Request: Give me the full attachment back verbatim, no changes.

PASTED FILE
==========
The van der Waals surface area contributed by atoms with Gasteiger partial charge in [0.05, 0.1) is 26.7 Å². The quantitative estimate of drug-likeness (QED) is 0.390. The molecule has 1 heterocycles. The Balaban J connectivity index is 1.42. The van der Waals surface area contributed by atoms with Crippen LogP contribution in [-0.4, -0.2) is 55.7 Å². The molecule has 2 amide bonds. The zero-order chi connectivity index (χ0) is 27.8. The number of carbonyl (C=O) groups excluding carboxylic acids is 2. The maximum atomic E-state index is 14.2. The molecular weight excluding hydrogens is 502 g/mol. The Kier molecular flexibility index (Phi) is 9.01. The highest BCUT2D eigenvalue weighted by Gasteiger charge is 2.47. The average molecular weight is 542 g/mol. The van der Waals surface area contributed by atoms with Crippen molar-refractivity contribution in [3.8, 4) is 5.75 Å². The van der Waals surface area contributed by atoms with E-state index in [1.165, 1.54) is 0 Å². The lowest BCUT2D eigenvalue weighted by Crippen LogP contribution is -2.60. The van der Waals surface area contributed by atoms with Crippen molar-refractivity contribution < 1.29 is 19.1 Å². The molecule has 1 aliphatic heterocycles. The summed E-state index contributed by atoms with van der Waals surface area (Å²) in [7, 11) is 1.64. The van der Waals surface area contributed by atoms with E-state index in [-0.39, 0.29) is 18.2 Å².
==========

The van der Waals surface area contributed by atoms with Gasteiger partial charge in [0.05, 0.1) is 26.7 Å². The quantitative estimate of drug-likeness (QED) is 0.390. The molecule has 1 heterocycles. The Balaban J connectivity index is 1.42. The van der Waals surface area contributed by atoms with Crippen LogP contribution in [-0.4, -0.2) is 55.7 Å². The molecule has 2 amide bonds. The zero-order chi connectivity index (χ0) is 27.8. The number of carbonyl (C=O) groups excluding carboxylic acids is 2. The maximum atomic E-state index is 14.2. The molecular weight excluding hydrogens is 502 g/mol. The Kier molecular flexibility index (Phi) is 9.01. The highest BCUT2D eigenvalue weighted by Gasteiger charge is 2.47. The average molecular weight is 542 g/mol. The van der Waals surface area contributed by atoms with Crippen molar-refractivity contribution in [3.8, 4) is 5.75 Å². The van der Waals surface area contributed by atoms with E-state index in [1.165, 1.54) is 0 Å². The lowest BCUT2D eigenvalue weighted by Crippen LogP contribution is -2.60. The van der Waals surface area contributed by atoms with Crippen molar-refractivity contribution < 1.29 is 19.1 Å². The molecule has 1 aliphatic heterocycles. The summed E-state index contributed by atoms with van der Waals surface area (Å²) in [7, 11) is 1.64. The van der Waals surface area contributed by atoms with E-state index in [-0.39, 0.29) is 18.2 Å².